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Traditional ways of harvesting grain - a man wielding a hand sickle cd harvest an acre a day. Then the scythe strapped to man's shoulders lifted it to two acres a day. In American Midwest millions of acres of potential farmland needed less labor intensive methods. Robert McCormack on a 500 acre farm in Virginia, tried for 16 years to get a working horse drawn harvester. When he gave up, his son Cyrus came up with a design of his own, using revolving blades and a vibrating knife. In 1831 he used it to harvest 6 acres of oats in a day. Patented it in 1834 and by 1847 built a factory to cope with demand. But the big breakthrough came when he sent a reaper to the 1851 first world fair in the Crystal Palace Hyde Park London. At first the British press were condescending about the usefulness of the colonial offerings, but when McCormack demonstrated that his machine could harvest 20 acres of wet grain in a day, they declared that it was worth more to the British economy than the cost of the entire exhibition.
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Isaac Singer started out repairing early sewing machines. But realized room for improvement. First made it foot-treadle powered so that operator could have both hands free to control fabric. Then added an overhead arm to give fabric more room to move. But he also addressed a more fundamental problem - although many people wanted the machine, they couldn't afford the $125 it cost. So he set up early HP - every month a man collected instalments, listened to customer's comments, and solved any problems. McCormack did the same thing. In both cases the inventor and the customer realized that the machine would quickly pay for itself. The inventors could have just stopped there and assumed that because he had a worthwhile product, the customer would find a way of buying it. Instead, in each case the inventors thought like their customers, and figured out how to remove the bottleneck.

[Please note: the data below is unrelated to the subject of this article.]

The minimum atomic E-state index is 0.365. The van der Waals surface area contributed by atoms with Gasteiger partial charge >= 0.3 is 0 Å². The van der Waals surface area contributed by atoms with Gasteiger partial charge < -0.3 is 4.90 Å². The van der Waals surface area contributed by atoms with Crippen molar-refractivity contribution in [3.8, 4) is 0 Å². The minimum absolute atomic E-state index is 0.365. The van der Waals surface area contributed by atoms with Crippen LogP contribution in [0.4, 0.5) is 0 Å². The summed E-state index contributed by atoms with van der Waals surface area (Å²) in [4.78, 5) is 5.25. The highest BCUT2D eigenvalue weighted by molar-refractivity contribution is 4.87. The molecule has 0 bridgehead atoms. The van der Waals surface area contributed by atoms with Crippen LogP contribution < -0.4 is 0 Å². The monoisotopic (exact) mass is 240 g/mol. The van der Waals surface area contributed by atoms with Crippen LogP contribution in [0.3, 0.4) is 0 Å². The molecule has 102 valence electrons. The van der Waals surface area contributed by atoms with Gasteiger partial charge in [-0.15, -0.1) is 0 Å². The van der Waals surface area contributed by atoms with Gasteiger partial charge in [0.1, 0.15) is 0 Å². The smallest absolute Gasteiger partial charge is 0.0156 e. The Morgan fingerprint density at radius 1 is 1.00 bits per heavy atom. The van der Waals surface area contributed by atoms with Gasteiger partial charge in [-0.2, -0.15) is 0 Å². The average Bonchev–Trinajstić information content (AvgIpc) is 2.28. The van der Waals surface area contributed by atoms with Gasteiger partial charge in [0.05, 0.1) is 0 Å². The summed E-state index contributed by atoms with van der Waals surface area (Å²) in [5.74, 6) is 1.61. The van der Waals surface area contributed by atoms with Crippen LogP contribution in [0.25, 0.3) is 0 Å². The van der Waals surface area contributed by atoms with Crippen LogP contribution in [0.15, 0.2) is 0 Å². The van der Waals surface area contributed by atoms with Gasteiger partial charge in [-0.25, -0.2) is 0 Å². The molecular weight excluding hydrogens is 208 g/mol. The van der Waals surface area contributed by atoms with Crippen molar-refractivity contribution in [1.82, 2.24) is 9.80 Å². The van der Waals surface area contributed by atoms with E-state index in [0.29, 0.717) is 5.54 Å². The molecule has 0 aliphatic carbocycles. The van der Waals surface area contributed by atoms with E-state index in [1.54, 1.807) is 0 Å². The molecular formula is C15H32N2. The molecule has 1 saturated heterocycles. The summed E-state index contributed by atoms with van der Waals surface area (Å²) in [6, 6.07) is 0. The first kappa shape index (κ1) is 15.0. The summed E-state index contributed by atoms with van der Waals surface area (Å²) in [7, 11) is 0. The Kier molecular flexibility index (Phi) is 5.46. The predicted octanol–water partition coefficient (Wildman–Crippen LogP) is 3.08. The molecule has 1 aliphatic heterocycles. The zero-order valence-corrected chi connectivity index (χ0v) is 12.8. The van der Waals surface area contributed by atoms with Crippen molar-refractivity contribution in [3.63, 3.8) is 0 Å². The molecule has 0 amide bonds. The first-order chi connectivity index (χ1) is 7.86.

Frank Hornby, the father of Meccano, got inspiration from looking at industrial crane which wa basically just a set of girders. Imitated on a small scale. The difficulty was in popularizing the new toy. So 1903 offered a big prize and a Meccano exhibition competition. That was a big success which he followed up by launching a specialist Meccano magazine featuring kid's designs and projects. In 1920, Hornby wind-up trains, 1934 die-cast cars and trucks Dinky Toys.
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